The withdrawal of four host local churches from the Out of the Cold shelter program in Waterloo Region is an indication that things are moving in the right direction, says the CEO of the Waterloo Region YWCA.

The program, which has been running at capacity since it launched 15 years ago, can now only offer shelter and meals to homeless people for four days of the week, instead of seven.

But Elizabeth Clarke, the CEO of the Waterloo Region YWCA, says this is a good news story. The YWCA operates Mary's Place, a year-round shelter for women, families and transgender people. 

"It's not the loss itself, but I think the reason for the loss," said Clarke when asked why she thought the withdrawals were a good news story. 

"I think the churches that have made the decision to step away have done it on the understanding that they are really not necessary at this point."

Clarke says that when the Out of the Cold program began in Waterloo Region 15 years ago, there was a problem with shelter capacity in the region. Local shelters were smaller, did not have as much funding and could not meet the needs of the growing number of homeless people. 

"We don't have capacity issues anymore, but the churches were so popular with some of the people that they served, that they became the shelter of choice," said Clarke.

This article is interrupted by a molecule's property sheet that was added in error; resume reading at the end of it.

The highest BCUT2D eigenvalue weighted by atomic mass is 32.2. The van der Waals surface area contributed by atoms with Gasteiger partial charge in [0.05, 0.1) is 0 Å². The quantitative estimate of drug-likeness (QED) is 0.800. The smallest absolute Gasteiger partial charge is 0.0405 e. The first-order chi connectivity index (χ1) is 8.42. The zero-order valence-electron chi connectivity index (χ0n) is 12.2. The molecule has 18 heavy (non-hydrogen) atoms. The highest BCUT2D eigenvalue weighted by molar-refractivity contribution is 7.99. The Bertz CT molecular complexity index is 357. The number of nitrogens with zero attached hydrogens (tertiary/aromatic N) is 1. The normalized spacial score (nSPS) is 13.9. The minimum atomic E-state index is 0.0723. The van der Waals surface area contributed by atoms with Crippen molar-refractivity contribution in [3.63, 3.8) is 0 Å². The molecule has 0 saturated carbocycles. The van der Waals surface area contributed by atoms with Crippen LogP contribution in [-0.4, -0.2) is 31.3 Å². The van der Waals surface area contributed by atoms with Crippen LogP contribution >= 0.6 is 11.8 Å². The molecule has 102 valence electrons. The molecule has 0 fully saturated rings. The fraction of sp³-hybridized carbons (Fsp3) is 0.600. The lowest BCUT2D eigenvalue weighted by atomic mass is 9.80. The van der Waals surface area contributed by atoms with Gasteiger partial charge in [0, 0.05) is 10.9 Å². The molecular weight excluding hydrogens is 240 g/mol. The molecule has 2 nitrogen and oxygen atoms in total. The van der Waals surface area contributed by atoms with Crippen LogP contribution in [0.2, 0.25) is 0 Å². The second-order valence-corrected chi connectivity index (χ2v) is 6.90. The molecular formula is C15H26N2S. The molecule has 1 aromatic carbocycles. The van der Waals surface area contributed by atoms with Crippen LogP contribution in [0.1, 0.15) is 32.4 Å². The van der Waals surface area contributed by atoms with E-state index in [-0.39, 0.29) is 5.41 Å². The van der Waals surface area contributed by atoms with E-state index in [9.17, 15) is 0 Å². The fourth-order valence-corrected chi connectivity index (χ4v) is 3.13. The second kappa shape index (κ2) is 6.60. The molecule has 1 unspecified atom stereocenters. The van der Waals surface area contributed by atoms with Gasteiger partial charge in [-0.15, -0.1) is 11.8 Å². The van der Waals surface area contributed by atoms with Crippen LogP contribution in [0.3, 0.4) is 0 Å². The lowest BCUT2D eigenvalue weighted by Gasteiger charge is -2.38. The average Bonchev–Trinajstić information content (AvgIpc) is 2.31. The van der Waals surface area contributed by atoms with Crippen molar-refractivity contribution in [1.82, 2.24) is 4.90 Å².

She said that people who went to the Out of the Cold program liked that they could be anonymous at the churches, they felt there were no expectations were placed on them, and the church volunteers were friendly. Shelters are now much better equipped to deal with the needs of people – including those with mental health issues – who may use programs like Out of the Cold, she said.

KW Out of the Cold could not be reached for comment. 

Other shelters, region ready to help out

Lynn Randall, the director of social policy and planning at the Region of Waterloo, says that the existing shelter system is able to take on clients who had been using Out of the Cold.

"Capacity within the program is flexible and with the ability to utilize motels if extra spaces is required. So while an individual shelter may be busy on any given night, there is always room in the system overall to accommodate," she said. 

The region also provides funding and resources to transport clients to different shelters if one shelter is is full, said Randall.

Meanwhile the Charles St. Men's Hostel saw a drop in demand during the winter months while the Out of the Cold program was operating last year says Ron Flaming, the director of the Residential Services Program at the House of Friendship.

"We're still here and operating and supporting people who are experiencing homelessness and we can respond to that emergency need. What's really needed is supportive housing that can be a permanent home for people, so people don't have to be homeless," he said. 

Flaming says the House of Friendship is ready and able to help people who can't access the Out of the Cold program this year.